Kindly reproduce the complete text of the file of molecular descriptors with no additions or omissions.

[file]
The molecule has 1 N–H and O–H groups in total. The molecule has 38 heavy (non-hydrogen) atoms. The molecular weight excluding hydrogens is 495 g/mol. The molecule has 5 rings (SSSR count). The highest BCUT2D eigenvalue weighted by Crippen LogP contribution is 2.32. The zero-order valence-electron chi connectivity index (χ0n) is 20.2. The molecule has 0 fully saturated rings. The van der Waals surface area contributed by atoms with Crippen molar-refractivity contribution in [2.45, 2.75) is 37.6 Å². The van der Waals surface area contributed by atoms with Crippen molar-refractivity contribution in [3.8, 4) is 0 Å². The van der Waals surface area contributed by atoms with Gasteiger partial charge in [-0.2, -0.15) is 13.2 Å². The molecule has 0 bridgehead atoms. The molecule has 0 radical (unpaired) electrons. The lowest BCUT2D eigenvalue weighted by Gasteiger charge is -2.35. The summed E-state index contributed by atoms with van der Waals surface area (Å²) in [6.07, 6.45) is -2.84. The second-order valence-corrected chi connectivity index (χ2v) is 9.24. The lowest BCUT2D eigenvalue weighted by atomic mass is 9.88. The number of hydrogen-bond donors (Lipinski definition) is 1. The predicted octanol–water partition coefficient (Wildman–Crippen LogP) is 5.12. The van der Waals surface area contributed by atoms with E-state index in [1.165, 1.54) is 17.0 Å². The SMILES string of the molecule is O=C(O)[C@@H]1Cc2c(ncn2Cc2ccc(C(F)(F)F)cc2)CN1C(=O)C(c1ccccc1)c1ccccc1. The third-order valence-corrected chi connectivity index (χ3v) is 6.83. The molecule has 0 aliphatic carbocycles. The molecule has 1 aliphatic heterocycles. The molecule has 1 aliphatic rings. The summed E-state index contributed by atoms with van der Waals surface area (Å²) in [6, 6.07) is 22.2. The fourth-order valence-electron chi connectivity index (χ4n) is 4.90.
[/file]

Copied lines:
The molecule has 1 N–H and O–H groups in total. The molecule has 38 heavy (non-hydrogen) atoms. The molecular weight excluding hydrogens is 495 g/mol. The molecule has 5 rings (SSSR count). The highest BCUT2D eigenvalue weighted by Crippen LogP contribution is 2.32. The zero-order valence-electron chi connectivity index (χ0n) is 20.2. The molecule has 0 fully saturated rings. The van der Waals surface area contributed by atoms with Crippen molar-refractivity contribution in [2.45, 2.75) is 37.6 Å². The van der Waals surface area contributed by atoms with Crippen molar-refractivity contribution in [3.8, 4) is 0 Å². The van der Waals surface area contributed by atoms with Gasteiger partial charge in [-0.2, -0.15) is 13.2 Å². The molecule has 0 bridgehead atoms. The molecule has 0 radical (unpaired) electrons. The lowest BCUT2D eigenvalue weighted by Gasteiger charge is -2.35. The summed E-state index contributed by atoms with van der Waals surface area (Å²) in [6.07, 6.45) is -2.84. The second-order valence-corrected chi connectivity index (χ2v) is 9.24. The lowest BCUT2D eigenvalue weighted by atomic mass is 9.88. The number of hydrogen-bond donors (Lipinski definition) is 1. The predicted octanol–water partition coefficient (Wildman–Crippen LogP) is 5.12. The van der Waals surface area contributed by atoms with E-state index in [1.165, 1.54) is 17.0 Å². The SMILES string of the molecule is O=C(O)[C@@H]1Cc2c(ncn2Cc2ccc(C(F)(F)F)cc2)CN1C(=O)C(c1ccccc1)c1ccccc1. The third-order valence-corrected chi connectivity index (χ3v) is 6.83. The molecule has 0 aliphatic carbocycles. The molecule has 1 aliphatic heterocycles. The molecule has 1 aliphatic rings. The summed E-state index contributed by atoms with van der Waals surface area (Å²) in [6, 6.07) is 22.2. The fourth-order valence-electron chi connectivity index (χ4n) is 4.90.